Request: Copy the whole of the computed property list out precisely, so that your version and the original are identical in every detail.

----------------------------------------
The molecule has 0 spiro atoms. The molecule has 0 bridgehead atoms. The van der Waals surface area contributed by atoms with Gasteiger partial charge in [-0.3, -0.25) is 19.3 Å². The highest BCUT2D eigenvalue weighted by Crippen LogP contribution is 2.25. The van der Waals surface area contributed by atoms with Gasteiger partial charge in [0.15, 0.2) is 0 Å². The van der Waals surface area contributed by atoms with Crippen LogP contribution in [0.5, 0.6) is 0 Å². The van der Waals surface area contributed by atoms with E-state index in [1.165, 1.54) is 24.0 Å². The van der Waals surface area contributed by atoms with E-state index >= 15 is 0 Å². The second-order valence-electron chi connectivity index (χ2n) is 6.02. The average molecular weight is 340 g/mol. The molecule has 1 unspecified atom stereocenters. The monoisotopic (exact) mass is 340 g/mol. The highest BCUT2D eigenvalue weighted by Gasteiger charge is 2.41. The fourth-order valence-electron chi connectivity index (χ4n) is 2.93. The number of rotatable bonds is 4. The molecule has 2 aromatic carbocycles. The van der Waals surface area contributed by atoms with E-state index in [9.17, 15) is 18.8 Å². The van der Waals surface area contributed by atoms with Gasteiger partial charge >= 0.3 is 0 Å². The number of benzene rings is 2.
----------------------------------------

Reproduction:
The molecule has 0 spiro atoms. The molecule has 0 bridgehead atoms. The van der Waals surface area contributed by atoms with Gasteiger partial charge in [-0.3, -0.25) is 19.3 Å². The highest BCUT2D eigenvalue weighted by Crippen LogP contribution is 2.25. The van der Waals surface area contributed by atoms with Gasteiger partial charge in [0.15, 0.2) is 0 Å². The van der Waals surface area contributed by atoms with Crippen LogP contribution in [0.5, 0.6) is 0 Å². The van der Waals surface area contributed by atoms with E-state index in [1.165, 1.54) is 24.0 Å². The van der Waals surface area contributed by atoms with E-state index >= 15 is 0 Å². The second-order valence-electron chi connectivity index (χ2n) is 6.02. The average molecular weight is 340 g/mol. The molecule has 1 unspecified atom stereocenters. The monoisotopic (exact) mass is 340 g/mol. The highest BCUT2D eigenvalue weighted by Gasteiger charge is 2.41. The fourth-order valence-electron chi connectivity index (χ4n) is 2.93. The number of rotatable bonds is 4. The molecule has 2 aromatic carbocycles. The van der Waals surface area contributed by atoms with E-state index in [9.17, 15) is 18.8 Å². The van der Waals surface area contributed by atoms with Gasteiger partial charge >= 0.3 is 0 Å². The number of benzene rings is 2.